On this Day May 25
Click each item below to learn more!
1927 – Robert Ludlum, author of more than 20 thrillers, including the Jason Bourne spy novels (d. 2001)
1939 – Tony and Golden Globe-winning actor Sir Ian McKellen, best known as Gandalf in “The Lord of the Rings” trilogy and Magneto in the “X-Men” movies
1943 – Tony and Emmy-winning actress-singer Leslie Uggams (“Hallelujah, Baby!,” “Roots”)
1944 – Emmy-winning actor-director and “Sesame Street” and “The Muppet Show” puppeteer Frank Oz, who also provided the voice of Yoda in the “Star Wars” movies
1963 – Emmy-winning comedic actor Mike Myers (“Saturday Night Live,” “Wayne’s World,” “So I Married an Axe Murderer,” and the “Austin Powers” and “Shrek” movie series)
1969 – Actress Anne Heche (“Donnie Brasco,” “Volcano,” “Wag the Dog,” “Six Days Seven Nights,” “John Q,” “Men in Trees”)
1972 – Oscar and Golden Globe-winning actress Octavia Spencer (“A Time to Kill,” “The Help,” “Hidden Figures,” “The Shape of Water”)
1961 – Addressing a special joint session of Congress, President John F. Kennedy announces his goal to send an American to the moon before the end of the decade. He also requests financial support for an accelerated space program.
1977 – “A long time ago in a galaxy far, far away…” With those words on the screen, cinematic history is made as George Lucas’ epic sci-fi adventure “Star Wars” opens on Memorial Day weekend at just 32 theaters across the U.S. with no official premiere. By August, more than 1,000 theaters are screening the film, propelling it box office glory. Later renamed “Star Wars: Episode IV A New Hope,” the movie captures seven Academy Awards and becomes a marketing bonanza.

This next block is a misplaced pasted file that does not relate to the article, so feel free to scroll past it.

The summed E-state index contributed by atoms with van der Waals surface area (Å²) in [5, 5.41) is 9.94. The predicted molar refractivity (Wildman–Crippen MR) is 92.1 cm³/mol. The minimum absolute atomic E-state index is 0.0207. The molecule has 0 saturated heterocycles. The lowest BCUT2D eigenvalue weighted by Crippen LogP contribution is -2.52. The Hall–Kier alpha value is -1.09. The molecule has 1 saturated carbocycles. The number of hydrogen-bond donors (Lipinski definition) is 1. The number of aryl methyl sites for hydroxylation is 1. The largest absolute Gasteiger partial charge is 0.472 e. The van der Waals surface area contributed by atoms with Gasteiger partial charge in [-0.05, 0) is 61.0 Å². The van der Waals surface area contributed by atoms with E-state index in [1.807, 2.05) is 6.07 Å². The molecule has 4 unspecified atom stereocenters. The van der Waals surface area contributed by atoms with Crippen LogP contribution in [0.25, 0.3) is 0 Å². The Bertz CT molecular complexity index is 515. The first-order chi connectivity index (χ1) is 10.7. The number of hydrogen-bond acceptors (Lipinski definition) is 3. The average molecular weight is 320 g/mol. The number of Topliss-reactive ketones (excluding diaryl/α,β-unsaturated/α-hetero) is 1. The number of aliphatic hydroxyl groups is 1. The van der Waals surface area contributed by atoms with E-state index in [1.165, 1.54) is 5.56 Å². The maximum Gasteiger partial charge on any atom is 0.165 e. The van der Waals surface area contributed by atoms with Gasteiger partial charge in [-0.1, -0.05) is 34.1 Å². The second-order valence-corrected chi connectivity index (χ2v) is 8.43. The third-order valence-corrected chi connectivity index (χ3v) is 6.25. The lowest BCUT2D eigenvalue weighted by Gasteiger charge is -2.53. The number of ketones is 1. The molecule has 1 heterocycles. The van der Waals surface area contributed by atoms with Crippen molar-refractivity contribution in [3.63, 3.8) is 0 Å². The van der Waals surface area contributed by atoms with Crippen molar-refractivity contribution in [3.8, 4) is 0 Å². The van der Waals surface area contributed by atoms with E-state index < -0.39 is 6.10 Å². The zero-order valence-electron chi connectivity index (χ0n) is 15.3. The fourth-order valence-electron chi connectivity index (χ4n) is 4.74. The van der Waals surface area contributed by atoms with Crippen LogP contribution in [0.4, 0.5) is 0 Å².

1979 – This day marks the worst domestic air crash in U.S. history. American Airlines Flight 191, a McDonnell Douglas DC-10, crashes during takeoff at Chicago’s O’Hare International Airport killing 271 on board and two people on the ground. Investigators blame a faulty pylon assembly for the tragedy in which the left engine fell off the LA-bound aircraft.
1979 – Six-year old Etan Patz disappears while walking two blocks from home to his bus stop in Manhattan. Investigators have the boy’s face and description printed on milk cartons all across the U.S. in hopes that someone would find him — the first time that method is used to aid in a missing child case. It takes 38 years for authorities to find and convict the suspect in Patz’s kidnapping and murder.
1963 – Jimmy Soul enjoys his second and final week on top of the pop chart with “If You Wanna Be Happy.”
1965 – Blues singer-songwriter and harmonica player Sonny Boy Williamson dies in his sleep at age 65. Over the years, Van Morrison, Aerosmith, The Who, The Animals, Yardbirds and The Moody Blues have all covered his songs.
1968 – Simon & Garfunkel’s “Bookends” becomes the duo’s second No. 1 album, delivering such classic tracks as “Mrs. Robinson,” “America,” “A Hazy Shade Of Winter” and “At The Zoo.” The album holds the top spot for three weeks.
1973 – More than 100,000 people flock to New York’s Central Park for a free concert by singer-songwriting sensation Carole King.
1974 – Ray Stevens’ novelty song, “The Streak,” is in the midst of a three-week run on top of the Billboard Hot 100.
1985 – “Everything She Wants,” by Wham! (featuring George Michael), begins two weeks on top of the Billboard Hot 100. It becomes the pop duo’s third consecutive million-selling No. 1 hit in the U.S.
1991 – Mariah Carey’s “I Don’t Wanna Cry” rules the Billboard Hot 100 for two weeks.
1996 – Bone Thugs-n-Harmony claim the top spot on the pop chart with “Tha Crossroads.”
2002 – “Foolish,” by Ashanti, is in its sixth week as a Billboard singles chart-topper. It spends another four weeks at No. 1.